I have an Ubuntu 16.04.2 DigitalOcean VPS to which I usually SSH with Putty and make changes in there, but I recently found out I can make a duplicate of this server in my PC (Win10 home with WSL), do the changes here locally, and then mirror them (while SSH tunneled) via a program called rsync, if everything went good. The main benefit here is a comfortable, primary layer of backup.

If it is possible to use rsync in the WSL beta, how is it done from the moment rsync is installed, for example, if I raise up a server environment at my Win10 home WSL with this code:

apt-get update -y && apt-get upgrade -y
apt-get install tree zip unzip make php-zip php-curl php-xml php-gd
apt-get install fail2ban
apt-get install lamp-server^ -y
a2enmod rewrite
sed -i 's/post_max_size \= .M/post_max_size \= 200M/g' /etc/php/7.0/apache2/php.ini # regex dot instead of 2 or 8.
sed -i 's/upload_max_filesize \= .M/upload_max_filesize \= 200M/g' /etc/php/7.0/apache2/php.ini

cat <<-'LAMPENV' >> /etc/apache2/apache2.conf

<Directory /var/www/>
Options Indexes FollowSymLinks
AllowOverride All
Require all granted

systemctl restart apache2.service

and I then bring up the websites on my PC locally with localhost/site_name, how do I mirror it with rsync to the VPS?

I ask this question mainly to see if what I described so far is enough - if I don't miss anything.

In an answer, please review the way I described above as a basis for the rsync action and say if something missing, and detail how you would do so with rsync in WSL afterwards.

  • So the question is: How do I use rsync over ssh??
    – pa4080
    May 12, 2017 at 18:27
  • And probably: How do I make a cronjob (on the host machine) that handle rsynced files with root privileges and copy them somewhere under /var/www? :)
    – pa4080
    May 12, 2017 at 20:52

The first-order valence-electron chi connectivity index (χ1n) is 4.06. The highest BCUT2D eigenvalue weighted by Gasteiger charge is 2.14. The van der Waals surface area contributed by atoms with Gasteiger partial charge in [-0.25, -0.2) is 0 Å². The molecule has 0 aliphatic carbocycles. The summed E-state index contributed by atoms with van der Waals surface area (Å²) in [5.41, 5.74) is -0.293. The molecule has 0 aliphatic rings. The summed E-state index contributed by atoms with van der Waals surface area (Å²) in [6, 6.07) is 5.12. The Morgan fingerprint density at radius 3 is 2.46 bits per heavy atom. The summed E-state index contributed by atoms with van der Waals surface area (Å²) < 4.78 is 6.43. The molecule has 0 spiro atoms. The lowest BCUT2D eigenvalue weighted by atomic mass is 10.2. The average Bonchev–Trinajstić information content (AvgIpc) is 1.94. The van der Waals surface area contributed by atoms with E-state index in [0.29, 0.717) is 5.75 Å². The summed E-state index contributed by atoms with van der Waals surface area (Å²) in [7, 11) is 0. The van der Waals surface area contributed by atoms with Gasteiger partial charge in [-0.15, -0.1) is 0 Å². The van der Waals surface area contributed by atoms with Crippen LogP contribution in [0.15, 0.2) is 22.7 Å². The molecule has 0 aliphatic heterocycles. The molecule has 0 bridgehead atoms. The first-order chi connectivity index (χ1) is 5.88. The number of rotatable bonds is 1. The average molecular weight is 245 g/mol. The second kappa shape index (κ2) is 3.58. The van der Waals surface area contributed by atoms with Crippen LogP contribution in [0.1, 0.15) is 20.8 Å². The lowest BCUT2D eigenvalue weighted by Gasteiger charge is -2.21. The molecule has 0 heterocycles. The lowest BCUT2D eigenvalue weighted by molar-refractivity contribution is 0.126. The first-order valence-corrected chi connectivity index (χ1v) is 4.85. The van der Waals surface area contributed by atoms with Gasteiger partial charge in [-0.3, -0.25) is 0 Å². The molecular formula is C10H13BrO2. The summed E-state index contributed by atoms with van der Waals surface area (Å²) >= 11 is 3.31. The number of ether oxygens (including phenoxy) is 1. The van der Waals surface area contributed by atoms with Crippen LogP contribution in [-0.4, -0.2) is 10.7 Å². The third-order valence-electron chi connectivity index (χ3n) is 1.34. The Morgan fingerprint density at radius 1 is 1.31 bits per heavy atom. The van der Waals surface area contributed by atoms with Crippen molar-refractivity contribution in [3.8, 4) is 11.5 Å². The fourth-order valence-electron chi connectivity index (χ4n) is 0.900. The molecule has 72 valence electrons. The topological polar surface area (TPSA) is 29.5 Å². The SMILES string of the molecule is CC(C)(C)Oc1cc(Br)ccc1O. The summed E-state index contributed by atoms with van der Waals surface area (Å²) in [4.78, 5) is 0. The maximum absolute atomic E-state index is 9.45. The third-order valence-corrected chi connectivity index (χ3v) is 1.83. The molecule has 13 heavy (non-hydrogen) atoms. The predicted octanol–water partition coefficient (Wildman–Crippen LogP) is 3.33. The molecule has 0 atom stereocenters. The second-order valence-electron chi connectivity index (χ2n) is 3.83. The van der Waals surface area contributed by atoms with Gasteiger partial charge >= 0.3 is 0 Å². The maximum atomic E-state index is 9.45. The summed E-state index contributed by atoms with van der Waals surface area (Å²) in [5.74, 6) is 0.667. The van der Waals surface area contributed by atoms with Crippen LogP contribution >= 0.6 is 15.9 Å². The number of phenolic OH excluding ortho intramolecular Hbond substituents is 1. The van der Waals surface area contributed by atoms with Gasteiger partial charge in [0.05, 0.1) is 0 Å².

• The first one but I'm not sure about the second because I really don't want to use a CronJob in the remote server if I can. Is there any chance not to?
    – user423047
    May 13, 2017 at 1:42

1 Answer 1


First make sure you are able to connect over SSH from the remote machine to the local one. For this purpose you must copy your private key in the directory /root/.ssh and it has enough restrictions - sudo chmod 400 /root/.ssh/id_rsa. Also you can create /root/.ssh/config file as this:

$ sudo cat /root/.ssh/config

Host my-localhost-name
    IdentityFile ~/.ssh/id_rsa
    User my-user-name
    Port 22122

Now you can use rsync from the remote machine in this way:

sudo rsync -avzp -e "ssh -o StrictHostKeyChecking=no -o UserKnownHostsFile=/dev/null" --progress my-localhost-name:/var/www/<my-folder>/ /var/www/<my-folder>/

In case you don't have /root/.ssh/config file the command should be:

sudo rsync -avzp -e "ssh -i /root/.ssh/id_rsa -p 22122 -o StrictHostKeyChecking=no -o UserKnownHostsFile=/dev/null" --progress [email protected]:/var/www/<my-folder>/ /var/www/<my-folder>/


  • -a, --archive is a quick way of saying you want recursion and want to preserve almost everything (with -H being a notable omission). The only exception to the above equivalence is when --files-from is specified, in which case -r is not implied.

  • -v, --verbose increases the amount of information you are given during the transfer. By default, rsync works silently.

  • -z, --compress - compress file data during the transfer.

  • -p, --perms causes the receiving rsync to set the destination permissions to be the same as the source permissions. (See also the --chmod option for a way to modify what rsync considers to be the source permissions.)

  • -e, --rsh=COMMAND allows you to choose an alternative remote shell program to use for communication between the local and remote copies of rsync...

    Also you can add here additional options to the ssh command. The options used in the above example -o StrictHostKeyChecking=no -o UserKnownHostsFile=/dev/null are useful to keep Rsync quiet and not prompting everytime you connect to a new server.

  • --progress show progress during transfer.

A trailing slash on the source changes this behavior to avoid creating an additional directory level at the destination. You can think of a trailing / on a source as meaning "copy the contents of this directory" as opposed to "copy the directory by name", but in both cases the attributes of the containing directory are transferred to the containing directory on the destination. In other words, each of the following commands copies the files in the same way, including their setting of the attributes of /dest/foo:

rsync -av /src/foo /dest
rsync -av /src/foo/ /dest/foo


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